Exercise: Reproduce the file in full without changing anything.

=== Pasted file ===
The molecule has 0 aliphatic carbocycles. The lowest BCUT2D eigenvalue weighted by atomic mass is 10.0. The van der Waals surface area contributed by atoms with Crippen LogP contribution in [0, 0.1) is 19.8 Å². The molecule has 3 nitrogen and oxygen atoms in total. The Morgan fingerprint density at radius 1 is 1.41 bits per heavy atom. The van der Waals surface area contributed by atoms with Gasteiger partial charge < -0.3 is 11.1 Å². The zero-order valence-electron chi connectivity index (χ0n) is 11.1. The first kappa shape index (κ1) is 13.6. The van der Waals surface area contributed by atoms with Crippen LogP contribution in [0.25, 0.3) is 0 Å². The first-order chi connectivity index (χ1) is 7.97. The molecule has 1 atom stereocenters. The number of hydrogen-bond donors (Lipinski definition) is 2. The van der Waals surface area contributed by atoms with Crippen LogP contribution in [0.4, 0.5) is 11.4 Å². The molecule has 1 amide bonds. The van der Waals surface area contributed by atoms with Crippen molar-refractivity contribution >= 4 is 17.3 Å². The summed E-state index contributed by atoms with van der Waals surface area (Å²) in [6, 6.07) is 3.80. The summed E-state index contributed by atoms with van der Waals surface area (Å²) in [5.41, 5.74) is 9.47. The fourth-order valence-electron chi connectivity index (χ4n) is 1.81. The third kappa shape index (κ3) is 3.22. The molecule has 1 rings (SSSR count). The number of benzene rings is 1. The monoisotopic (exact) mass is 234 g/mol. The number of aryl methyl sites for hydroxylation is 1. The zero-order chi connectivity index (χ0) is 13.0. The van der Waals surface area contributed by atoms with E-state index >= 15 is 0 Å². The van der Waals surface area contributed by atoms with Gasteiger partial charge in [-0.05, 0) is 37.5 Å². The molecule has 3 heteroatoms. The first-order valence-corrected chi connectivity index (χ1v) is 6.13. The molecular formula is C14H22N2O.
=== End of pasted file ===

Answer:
The molecule has 0 aliphatic carbocycles. The lowest BCUT2D eigenvalue weighted by atomic mass is 10.0. The van der Waals surface area contributed by atoms with Crippen LogP contribution in [0, 0.1) is 19.8 Å². The molecule has 3 nitrogen and oxygen atoms in total. The Morgan fingerprint density at radius 1 is 1.41 bits per heavy atom. The van der Waals surface area contributed by atoms with Gasteiger partial charge < -0.3 is 11.1 Å². The zero-order valence-electron chi connectivity index (χ0n) is 11.1. The first kappa shape index (κ1) is 13.6. The van der Waals surface area contributed by atoms with Crippen LogP contribution in [0.25, 0.3) is 0 Å². The first-order chi connectivity index (χ1) is 7.97. The molecule has 1 atom stereocenters. The number of hydrogen-bond donors (Lipinski definition) is 2. The van der Waals surface area contributed by atoms with Crippen LogP contribution in [0.4, 0.5) is 11.4 Å². The molecule has 1 amide bonds. The van der Waals surface area contributed by atoms with Crippen molar-refractivity contribution >= 4 is 17.3 Å². The summed E-state index contributed by atoms with van der Waals surface area (Å²) in [6, 6.07) is 3.80. The summed E-state index contributed by atoms with van der Waals surface area (Å²) in [5.41, 5.74) is 9.47. The fourth-order valence-electron chi connectivity index (χ4n) is 1.81. The third kappa shape index (κ3) is 3.22. The molecule has 1 rings (SSSR count). The number of benzene rings is 1. The monoisotopic (exact) mass is 234 g/mol. The number of aryl methyl sites for hydroxylation is 1. The zero-order chi connectivity index (χ0) is 13.0. The van der Waals surface area contributed by atoms with E-state index >= 15 is 0 Å². The van der Waals surface area contributed by atoms with Gasteiger partial charge in [-0.05, 0) is 37.5 Å². The molecule has 3 heteroatoms. The first-order valence-corrected chi connectivity index (χ1v) is 6.13. The molecular formula is C14H22N2O.